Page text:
With the arrival Thursday of the new server operating system, Windows now works on servers based on Intel's Itanium chip. The symbiosis between the two could carry the operating system into powerful back-end computers it hasn't been able to tackle in the past, and the Windows support could encourage more customers to use Itanium servers.
The software release is giving new life to companies' prospects for the server market. For Intel, it's fueling hopes that Itanium will conquer high-end computing. Hewlett-Packard has a new way to sell high-end computers and a new sales pitch for low-end systems. And Dell Computer, which made the debut of its forthcoming Itanium-based server on Thursday, is looking to accelerate its market share gains.
Microsoft wants the new operating system to replace Windows NT 4, the grandfather of Windows Server 2003 that runs on millions of servers, and is putting its biggest sales effort into that, said company CEO Steve Ballmer at Thursday's.
But Microsoft has been strong in such low-end servers for years, so the more strategically significant change would come in high-end machines. The top-end Datacenter Edition of Windows Server 2003 works on servers with as many as 64 processors, giving Microsoft new ammunition in its effort to displace previously untouchable servers--from IBM, HP and Sun Microsystems--that run the Unix operating system.
HP is leading the high-end charge. On Thursday, an HP Superdome server with 64 Itanium processors running Windows took the top score in the widely watched TPC-C server speed test. At $6.4 million, the system isn't cheap, but it has the least-expensive cost per transaction* in the top 10 tested.
The server maker expects the number of Superdomes it will sell will double or triple within two years as a result of the availability of Windows for Itanium. That's in part because the product line will benefit from Microsoft's sales effort for its new software, said Mark Hudson, head of marketing for HP's Business Critical Systems group. That predicted surge is significant, given that Superdomes typically cost hundreds of thousands of dollars and often more than $1 million.
The first Itanium version of Superdome is set to arrive in late summer, Hudson said. The system will use Intel's Itanium 2 6M processor, the model code-named Madison that's scheduled to make an entry midway through this year. Later in 2003, HP will launch eight-processor and 16-processor models with Itanium. And in 2004, the product line will be upgraded with the faster Itanium 2 9M processor and.
Itanium, initiated and co-developed by HP, but manufactured and now designed by Intel, has had a rocky start. It was hampered by several delays and by the fact that software must be rebuilt to take advantage of its 64-bit nature, which permits it to use vast amounts of memory. Hudson said the arrival of Windows Server 2003 will accelerate software companies' moves to support the processor.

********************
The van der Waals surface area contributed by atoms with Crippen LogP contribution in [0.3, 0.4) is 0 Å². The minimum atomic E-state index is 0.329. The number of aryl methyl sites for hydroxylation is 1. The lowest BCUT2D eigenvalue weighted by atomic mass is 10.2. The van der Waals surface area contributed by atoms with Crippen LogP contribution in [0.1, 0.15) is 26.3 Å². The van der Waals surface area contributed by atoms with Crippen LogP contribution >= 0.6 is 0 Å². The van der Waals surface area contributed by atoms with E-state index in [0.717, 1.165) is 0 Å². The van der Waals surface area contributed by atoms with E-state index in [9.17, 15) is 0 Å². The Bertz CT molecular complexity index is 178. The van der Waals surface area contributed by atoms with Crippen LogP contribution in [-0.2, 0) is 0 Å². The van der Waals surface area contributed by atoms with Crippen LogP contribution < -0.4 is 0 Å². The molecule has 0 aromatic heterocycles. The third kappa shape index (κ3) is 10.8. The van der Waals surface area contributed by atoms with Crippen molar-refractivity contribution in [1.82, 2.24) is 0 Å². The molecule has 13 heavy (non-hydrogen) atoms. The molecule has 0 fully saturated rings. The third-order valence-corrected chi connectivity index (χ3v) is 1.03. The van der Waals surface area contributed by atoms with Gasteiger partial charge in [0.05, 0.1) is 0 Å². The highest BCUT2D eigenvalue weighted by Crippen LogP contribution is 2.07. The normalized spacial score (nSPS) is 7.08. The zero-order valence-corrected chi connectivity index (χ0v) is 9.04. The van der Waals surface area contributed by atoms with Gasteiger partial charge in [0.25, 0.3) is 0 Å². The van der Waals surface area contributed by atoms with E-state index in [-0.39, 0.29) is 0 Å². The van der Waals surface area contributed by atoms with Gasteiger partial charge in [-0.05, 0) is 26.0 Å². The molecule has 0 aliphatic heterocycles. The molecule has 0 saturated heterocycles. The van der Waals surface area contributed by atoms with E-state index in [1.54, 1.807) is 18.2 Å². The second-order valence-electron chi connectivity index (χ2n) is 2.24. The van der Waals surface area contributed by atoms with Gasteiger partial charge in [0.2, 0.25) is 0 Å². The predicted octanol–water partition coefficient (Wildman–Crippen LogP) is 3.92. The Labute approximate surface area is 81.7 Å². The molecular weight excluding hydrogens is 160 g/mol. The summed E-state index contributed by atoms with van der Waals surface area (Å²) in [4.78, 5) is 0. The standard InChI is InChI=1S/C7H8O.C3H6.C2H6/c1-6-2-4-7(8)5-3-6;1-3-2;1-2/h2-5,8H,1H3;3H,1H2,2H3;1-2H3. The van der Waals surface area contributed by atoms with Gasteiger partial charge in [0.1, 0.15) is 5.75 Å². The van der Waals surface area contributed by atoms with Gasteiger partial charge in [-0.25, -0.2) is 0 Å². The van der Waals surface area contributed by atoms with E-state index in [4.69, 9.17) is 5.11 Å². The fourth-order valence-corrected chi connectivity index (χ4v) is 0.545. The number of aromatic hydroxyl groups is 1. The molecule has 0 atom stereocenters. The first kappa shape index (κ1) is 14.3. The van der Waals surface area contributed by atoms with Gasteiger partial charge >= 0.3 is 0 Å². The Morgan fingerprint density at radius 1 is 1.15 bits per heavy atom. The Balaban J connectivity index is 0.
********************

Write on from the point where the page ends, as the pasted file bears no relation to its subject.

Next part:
At the Windows Server 2003 launch event, Intel Chief Operating Officer Paul Otellini promised major performance improvements with future versions of the processor. The Montecito chip, set to arrive in 2005, "will take the absolute performance up two to three times from where this (Superdome) machine is today," Otellini said. Another Itanium model that "will come out in a few more years takes performance up a factor of 10 from where this is today," he said.
Otellini also noted that server makers are now building dozens of designs around Itanium, with more than 80 two-processor or four-processor designs and more than 15 eight-processor or larger designs expected in 2004.
One of those new designs should come from Dell. It showed its first Itanium server Thursday, a dual-processor, rack-mounted model that is 3.5 inches thick. The system, set to arrive in the second half of this year, shared the stage with Ballmer, an HP Superdome and a.
Dell representatives declined to comment on which Itanium its system will use, but a source familiar with the design said it will use the Itanium 2 6M processor.
Windows Server 2003 will mean an acceleration in, said Dell's Jim Totton, vice president of Windows operating system and applications at Dell. The market in 2002 for servers using Intel processors or compatible models was $16.4 billion, according to research firm Gartner.
"There is a pent-up need in the NT 4 (customer) base to move. We think it will be to Windows Server 2003, not to Windows 2000," Totton said. "I think the adoption rate will be faster than for Windows 2000."
Dell's top competition will be Hewlett-Packard. There are 4.5 million computers using Windows NT 4, "2.5 million of those are ours," said Mary McDowell, head of HP's Industry Standard Server group.
The actions of another server seller highlight the merits of the new operating system. , a maker of high-end Linux servers costing hundreds of thousands of dollars, has for the first time expanded to support Windows as well.